Economies Suffering Unemployment and Loss by COVID-19

May 1, 2020
MHE Staff
MHE Staff

Healthcare providers and payers are keeping an eye on unemployment rates across the country and in communities that have been affected the most because the rates will have an effect on the use of medical services and insurance coverage. Here is a look at some of the economies most affected.

Healthcare providers and payers are keeping an eye on unemployment rates because they will likely have a ripple effect on the use of some types of medical services and on insurance coverage. Payers are getting ready for a major shift from employer-based coverage to Medicaid and ACA markets as the number of Americans who are unemployed climbs.

Since the U.S. first witnessed significant community spread of the coronavirus in March, each week has brought a new life-changing economic news. From the skyrocketing unemployment claims, to new estimates of contracting gross domestic products (GDP) in the first quarter of 2020, there has been little rest from the growing awareness that COVID-19 is creating damage on both lives and livelihoods.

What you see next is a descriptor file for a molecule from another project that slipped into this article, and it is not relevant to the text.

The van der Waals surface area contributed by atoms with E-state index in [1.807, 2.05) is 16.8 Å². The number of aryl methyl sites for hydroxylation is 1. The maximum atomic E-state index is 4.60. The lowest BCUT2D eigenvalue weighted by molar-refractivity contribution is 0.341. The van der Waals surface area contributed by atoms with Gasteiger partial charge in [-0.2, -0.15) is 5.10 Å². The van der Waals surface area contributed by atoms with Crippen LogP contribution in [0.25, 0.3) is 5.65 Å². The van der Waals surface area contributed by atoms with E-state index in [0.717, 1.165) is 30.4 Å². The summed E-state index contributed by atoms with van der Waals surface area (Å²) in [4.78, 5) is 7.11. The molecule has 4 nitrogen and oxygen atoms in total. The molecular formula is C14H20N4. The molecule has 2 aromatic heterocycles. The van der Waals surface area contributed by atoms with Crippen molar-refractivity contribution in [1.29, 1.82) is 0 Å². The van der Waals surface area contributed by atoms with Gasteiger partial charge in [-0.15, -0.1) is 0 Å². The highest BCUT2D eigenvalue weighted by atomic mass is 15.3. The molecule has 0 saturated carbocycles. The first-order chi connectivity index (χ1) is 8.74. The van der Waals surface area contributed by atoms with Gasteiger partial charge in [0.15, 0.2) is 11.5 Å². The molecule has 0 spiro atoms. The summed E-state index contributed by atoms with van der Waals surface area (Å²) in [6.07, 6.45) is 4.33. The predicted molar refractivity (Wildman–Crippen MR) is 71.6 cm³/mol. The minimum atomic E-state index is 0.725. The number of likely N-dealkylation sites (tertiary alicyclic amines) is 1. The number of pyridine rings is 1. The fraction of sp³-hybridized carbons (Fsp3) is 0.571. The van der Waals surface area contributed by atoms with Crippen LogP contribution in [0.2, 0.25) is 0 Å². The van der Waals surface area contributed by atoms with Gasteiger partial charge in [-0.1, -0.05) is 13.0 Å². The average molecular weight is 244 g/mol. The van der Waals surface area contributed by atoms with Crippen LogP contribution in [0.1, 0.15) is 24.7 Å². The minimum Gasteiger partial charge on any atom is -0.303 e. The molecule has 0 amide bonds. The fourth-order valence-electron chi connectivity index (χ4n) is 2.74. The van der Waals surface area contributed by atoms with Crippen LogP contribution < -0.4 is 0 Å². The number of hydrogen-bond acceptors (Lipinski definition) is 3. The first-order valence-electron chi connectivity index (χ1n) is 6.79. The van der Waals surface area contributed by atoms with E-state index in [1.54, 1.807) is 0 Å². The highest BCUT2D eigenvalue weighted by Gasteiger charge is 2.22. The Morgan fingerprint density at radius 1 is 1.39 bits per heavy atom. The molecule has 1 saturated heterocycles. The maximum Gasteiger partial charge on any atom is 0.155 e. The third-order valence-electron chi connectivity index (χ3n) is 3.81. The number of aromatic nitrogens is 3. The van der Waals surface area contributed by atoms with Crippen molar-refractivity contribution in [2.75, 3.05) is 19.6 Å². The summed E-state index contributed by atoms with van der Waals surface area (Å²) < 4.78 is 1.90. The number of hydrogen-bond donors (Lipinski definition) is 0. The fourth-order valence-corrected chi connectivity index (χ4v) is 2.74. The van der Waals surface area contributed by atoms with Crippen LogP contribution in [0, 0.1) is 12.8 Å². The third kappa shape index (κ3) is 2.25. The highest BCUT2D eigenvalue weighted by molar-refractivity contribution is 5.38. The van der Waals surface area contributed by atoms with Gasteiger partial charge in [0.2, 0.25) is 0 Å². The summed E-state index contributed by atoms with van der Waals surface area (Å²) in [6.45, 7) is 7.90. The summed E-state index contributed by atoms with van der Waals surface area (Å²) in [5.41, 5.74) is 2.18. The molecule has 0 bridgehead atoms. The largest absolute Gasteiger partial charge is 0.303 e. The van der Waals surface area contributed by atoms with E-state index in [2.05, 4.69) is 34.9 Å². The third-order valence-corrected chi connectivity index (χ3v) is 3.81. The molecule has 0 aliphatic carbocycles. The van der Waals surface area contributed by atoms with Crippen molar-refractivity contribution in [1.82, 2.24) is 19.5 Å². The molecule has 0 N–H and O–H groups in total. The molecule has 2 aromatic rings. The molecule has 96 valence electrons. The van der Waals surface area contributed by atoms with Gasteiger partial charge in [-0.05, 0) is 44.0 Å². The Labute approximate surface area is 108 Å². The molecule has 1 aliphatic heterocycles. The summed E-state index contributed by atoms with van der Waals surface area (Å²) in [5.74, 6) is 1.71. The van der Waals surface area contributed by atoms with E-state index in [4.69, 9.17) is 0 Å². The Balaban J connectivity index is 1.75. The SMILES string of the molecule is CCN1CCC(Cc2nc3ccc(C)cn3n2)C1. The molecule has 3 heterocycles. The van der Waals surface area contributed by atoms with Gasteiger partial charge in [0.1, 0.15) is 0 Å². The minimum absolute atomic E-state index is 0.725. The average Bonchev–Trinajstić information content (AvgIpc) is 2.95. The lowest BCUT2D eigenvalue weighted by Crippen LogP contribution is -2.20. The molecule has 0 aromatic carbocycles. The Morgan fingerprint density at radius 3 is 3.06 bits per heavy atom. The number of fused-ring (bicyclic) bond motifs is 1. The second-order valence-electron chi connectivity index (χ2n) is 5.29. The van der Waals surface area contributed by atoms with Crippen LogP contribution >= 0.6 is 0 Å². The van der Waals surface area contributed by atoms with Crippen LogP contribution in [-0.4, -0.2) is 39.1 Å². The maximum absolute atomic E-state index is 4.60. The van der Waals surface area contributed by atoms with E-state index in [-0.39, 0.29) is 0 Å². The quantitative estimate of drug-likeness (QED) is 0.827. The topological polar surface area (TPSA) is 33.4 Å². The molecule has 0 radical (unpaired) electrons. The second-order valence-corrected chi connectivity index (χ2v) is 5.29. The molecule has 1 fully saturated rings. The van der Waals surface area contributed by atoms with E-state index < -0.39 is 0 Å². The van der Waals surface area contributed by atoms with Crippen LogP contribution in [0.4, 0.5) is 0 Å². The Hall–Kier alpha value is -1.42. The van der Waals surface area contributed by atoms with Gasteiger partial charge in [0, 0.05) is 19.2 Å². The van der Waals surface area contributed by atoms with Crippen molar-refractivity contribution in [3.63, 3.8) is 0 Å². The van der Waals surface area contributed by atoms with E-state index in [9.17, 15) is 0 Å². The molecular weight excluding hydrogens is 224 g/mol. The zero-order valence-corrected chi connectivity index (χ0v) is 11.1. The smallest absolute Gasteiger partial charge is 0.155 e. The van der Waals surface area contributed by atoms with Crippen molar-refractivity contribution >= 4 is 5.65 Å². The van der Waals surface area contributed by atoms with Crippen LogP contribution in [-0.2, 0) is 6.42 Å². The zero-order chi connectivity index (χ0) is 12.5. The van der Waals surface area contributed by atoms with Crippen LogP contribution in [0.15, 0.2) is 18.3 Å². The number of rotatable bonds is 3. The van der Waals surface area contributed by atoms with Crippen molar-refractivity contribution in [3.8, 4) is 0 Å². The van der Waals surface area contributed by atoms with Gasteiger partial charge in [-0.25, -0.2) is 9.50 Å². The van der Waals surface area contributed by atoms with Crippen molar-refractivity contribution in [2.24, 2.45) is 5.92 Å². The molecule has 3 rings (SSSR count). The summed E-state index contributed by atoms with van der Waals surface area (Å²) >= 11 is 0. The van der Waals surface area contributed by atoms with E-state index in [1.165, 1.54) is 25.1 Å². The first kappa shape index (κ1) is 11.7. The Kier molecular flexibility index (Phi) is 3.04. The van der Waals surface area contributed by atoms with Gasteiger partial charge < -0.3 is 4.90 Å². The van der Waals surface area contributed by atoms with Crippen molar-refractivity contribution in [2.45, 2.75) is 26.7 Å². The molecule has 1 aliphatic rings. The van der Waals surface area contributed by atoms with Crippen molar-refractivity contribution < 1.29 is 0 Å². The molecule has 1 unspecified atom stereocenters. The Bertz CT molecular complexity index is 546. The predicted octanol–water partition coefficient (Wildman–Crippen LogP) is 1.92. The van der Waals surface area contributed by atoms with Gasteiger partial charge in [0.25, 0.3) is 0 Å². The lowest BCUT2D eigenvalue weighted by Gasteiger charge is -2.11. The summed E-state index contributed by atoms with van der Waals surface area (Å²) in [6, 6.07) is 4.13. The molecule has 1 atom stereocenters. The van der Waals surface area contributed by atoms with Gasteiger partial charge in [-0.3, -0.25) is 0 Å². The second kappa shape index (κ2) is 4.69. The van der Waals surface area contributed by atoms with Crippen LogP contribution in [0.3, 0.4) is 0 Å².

These economic changes have not been equally distributed around the country, however. According to a report in Brookings, different structures of local economies and the types of industries immediate closures affect most would combine to make some communities more vulnerable than others in the country to the COVID-19 downturn. In addition, the path of viral infections within U.S. borders-affecting parts of the West Coast and Northeast first, before spreading more widely throughout the country-caused some city and state leaders to act before others in shutting down nonessential businesses.

Related: COVID-19 Shows the Need for Global Perspective on Healthcare